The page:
Trump’s Justice Department Proposes Indefinite Detention in Emergencies—Like the Coronavirus Outbreak

“This isn’t how America is supposed to work.”

Mark Wilson/Getty

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As part of proposed legislation being pushed in response to the coronavirus, Trump’s Justice Department has asked Congress to allow the indefinite detention of people during emergencies, according to a Politico report published Saturday. 

It’s not likely the House’s Democratic majority will support this proposal, which would give federal judges the authority to pause court proceedings at virtually any stage of a civil or criminal proceeding—even preceding a trial. 

“That means you could be arrested and never brought before a judge until they decide that the emergency or the civil disobedience is over,” warns Normal Reimer, the director of the National Association of Criminal Defense Lawyers. “I find it absolutely terrifying. Especially in a time of emergency, we should be very careful about granting new powers to the government.”

As the coronavirus crisis has spread across the United States, President Trump has repeatedly vowed to use “the full power of the Federal Government” to respond, leading some critics to fear overreach by an executive branch already prone to ignoring congressional subpoenas and other checks and balances. Renato Mariotti, a former federal prosecutor and CNN legal analyst, blasted the proposal.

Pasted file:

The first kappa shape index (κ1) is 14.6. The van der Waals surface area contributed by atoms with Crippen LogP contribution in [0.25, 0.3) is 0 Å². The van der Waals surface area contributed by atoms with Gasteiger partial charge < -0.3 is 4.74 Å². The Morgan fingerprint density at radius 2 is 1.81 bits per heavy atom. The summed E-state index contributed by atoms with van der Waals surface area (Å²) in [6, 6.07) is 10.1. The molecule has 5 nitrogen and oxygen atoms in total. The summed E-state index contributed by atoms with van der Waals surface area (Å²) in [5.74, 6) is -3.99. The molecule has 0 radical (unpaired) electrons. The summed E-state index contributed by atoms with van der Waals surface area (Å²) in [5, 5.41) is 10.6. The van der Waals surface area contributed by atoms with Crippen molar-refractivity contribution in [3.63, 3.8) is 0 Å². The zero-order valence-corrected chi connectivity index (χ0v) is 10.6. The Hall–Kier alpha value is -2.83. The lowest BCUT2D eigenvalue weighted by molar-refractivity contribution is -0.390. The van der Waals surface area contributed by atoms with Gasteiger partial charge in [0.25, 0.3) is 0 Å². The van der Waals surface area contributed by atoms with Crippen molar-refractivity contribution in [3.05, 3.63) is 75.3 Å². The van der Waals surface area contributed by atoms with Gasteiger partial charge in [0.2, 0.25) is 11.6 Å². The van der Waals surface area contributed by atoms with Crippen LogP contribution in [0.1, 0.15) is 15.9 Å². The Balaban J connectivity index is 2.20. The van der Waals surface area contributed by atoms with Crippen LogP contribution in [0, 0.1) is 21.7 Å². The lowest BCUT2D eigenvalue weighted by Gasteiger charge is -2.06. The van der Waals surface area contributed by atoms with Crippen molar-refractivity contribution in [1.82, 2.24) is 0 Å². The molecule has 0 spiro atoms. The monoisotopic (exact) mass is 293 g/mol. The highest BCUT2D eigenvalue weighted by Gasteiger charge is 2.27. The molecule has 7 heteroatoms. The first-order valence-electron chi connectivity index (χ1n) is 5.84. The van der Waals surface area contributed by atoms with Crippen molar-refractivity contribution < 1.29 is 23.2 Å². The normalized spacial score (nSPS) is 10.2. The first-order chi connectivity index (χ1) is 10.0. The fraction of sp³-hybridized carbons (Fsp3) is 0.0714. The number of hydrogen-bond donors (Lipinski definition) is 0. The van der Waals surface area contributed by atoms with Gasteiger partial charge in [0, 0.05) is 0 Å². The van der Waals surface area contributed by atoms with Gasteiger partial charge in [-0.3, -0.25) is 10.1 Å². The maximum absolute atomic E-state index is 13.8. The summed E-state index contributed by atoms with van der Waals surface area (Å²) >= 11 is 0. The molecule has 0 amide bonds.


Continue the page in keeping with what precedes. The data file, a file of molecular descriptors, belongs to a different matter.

“Can you imagine being arrested and not brought before a judge indefinitely?” he wrote. “This isn’t how America is supposed to work.”

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Today, reader support makes up about two-thirds of our budget, allows us to dig deep on stories that matter, and lets us keep our reporting free for everyone. If you value what you get from Mother Jones, please join us with a tax-deductible donation today so we can keep on doing the type of journalism 2020 demands.

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